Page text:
Tech Watch: Facebook Graph Search and What it Could Mean
Brennan Donnelly breaks down the pros and cons of Facebook's powerful new search feature.
Big news in social media this week for both users and businesses as Facebook has begun to roll out what they are calling the next "pillar" of the social platform. The new feature has been dubbed "Graph Search," and is the first major change to Facebook since Timeline was unveiled in late 2011.
The goal of Graph Search is to make Facebook a searchable platform that provides users with personalized relevant results. Up until this point, information has been hard to collect, organize, or sort on the social platform. Graph Search is here to remedy that issue, and will begin its focus in four main areas including people, photos, places, and interests.
For example, if you want to find all of the photos you have ever "liked," graph search makes that possible. If you want to know what the most popular Mexican restaurant in Erie is among your friends, graph search (hopefully) makes that possible. If you want to know all of your friends who are single or enjoy cycling and live in Erie, graph search (could) make that possible.
Facebook has openly admitted that the search is still in an early beta stage and will constantly be changing, evolving, and growing as time goes on to make the tool more complete. Many skeptics have raised legitimate questions regarding the system, which are beyond the control of the Facebook developers.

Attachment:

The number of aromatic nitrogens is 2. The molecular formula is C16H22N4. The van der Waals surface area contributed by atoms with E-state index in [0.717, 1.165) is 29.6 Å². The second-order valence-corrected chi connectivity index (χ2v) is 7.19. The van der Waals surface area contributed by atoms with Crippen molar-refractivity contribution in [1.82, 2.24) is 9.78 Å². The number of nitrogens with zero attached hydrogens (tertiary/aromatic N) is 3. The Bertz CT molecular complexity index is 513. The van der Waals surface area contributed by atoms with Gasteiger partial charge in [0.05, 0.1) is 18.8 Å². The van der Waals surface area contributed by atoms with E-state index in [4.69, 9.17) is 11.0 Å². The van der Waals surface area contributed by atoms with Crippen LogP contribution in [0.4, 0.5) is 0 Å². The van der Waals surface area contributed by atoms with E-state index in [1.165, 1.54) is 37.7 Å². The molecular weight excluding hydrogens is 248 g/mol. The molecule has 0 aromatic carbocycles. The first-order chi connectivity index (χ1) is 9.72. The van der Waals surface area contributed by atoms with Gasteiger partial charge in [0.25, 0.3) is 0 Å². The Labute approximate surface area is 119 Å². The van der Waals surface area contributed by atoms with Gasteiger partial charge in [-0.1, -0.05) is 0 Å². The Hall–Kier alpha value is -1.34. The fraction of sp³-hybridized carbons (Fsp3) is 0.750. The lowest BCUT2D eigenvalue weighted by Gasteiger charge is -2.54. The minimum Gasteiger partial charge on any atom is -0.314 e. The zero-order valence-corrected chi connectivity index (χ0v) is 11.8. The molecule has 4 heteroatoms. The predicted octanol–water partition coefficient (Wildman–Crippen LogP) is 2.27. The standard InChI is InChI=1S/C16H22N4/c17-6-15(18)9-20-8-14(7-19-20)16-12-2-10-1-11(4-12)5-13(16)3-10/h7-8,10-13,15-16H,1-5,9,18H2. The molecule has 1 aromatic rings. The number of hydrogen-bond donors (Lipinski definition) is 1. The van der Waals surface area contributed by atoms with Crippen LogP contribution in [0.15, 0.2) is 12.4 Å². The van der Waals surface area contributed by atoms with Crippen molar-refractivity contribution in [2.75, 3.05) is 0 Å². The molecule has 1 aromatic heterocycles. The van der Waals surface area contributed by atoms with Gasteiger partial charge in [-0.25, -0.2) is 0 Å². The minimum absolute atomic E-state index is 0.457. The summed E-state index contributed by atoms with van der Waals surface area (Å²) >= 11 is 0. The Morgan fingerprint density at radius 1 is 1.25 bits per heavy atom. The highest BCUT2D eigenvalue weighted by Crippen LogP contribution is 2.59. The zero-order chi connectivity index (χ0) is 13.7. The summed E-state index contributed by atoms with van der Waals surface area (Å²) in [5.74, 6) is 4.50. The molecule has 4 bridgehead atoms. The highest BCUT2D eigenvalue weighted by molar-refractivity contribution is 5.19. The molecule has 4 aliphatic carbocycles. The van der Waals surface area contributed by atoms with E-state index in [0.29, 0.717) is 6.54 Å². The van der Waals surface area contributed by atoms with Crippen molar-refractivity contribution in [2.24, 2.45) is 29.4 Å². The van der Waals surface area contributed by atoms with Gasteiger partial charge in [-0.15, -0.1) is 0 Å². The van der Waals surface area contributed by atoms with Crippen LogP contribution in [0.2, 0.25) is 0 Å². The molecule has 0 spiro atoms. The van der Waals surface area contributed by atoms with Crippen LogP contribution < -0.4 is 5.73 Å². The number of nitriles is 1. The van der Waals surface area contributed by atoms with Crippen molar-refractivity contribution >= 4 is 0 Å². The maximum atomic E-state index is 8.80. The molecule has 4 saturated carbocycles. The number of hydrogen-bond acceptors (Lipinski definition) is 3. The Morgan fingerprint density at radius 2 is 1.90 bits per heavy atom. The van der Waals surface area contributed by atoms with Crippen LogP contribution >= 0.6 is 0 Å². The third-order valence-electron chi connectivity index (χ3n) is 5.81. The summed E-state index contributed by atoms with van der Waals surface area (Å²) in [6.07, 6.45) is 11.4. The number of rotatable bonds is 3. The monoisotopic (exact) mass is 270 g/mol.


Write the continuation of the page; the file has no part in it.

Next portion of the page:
Take the example mentioned above regarding a Mexican restaurant. There is a good chance that the Graph Search may yield results of Chipotle Mexican Grill because its social media presence is national and it currently boasts nearly two million fans. While in reality, I would guess the favorite among my friends would be El Canelo. This "missed" search is because if users have not taken the time or effort to seek out and "like" a company page, or "check in" at a location, then there is no way for the search to calculate the result.
Additional problems with the search arise when results become skewed because a girl is listed as "married" to her BFF, but in reality she is single and looking, or because one day you liked a page to get entered in a contest but care very little about a company in reality. Another problem users are projecting is that the search will not be as powerful for newer or less active users because they may have had limited exposure and information gathering and distribution. While most of the explanation this far has been on the users end, it may have a more meaningful impact for Facebook itself and the businesses on it who want your business.
While Graph Search is not traditional web search, it is still an exciting advancement and a smart move by Facebook that is sure to increase revenues as it brings a whole new form of search engine optimization. Facebook has recognized it already has over a billion users (aka consumers), and by launching this new search, it forces businesses to step up their advertising and social media promotions in order to optimize their visibility to consumers. For many companies who have been leveraging social media, running ad campaigns, and accruing "likes," they may see huge payoffs up front in terms of traffic by leveraging their head start. If this tool proves successful, businesses who thought "social" was a fad that would pass, may squander with a weak presence and poor search results.
As the tool rolls out to more users, I am excited to see how the Graph Search evolves, as well as the rate of adoption at which users take to the search.
Brennan Donnelly can be contacted at Epic@ErieReader.com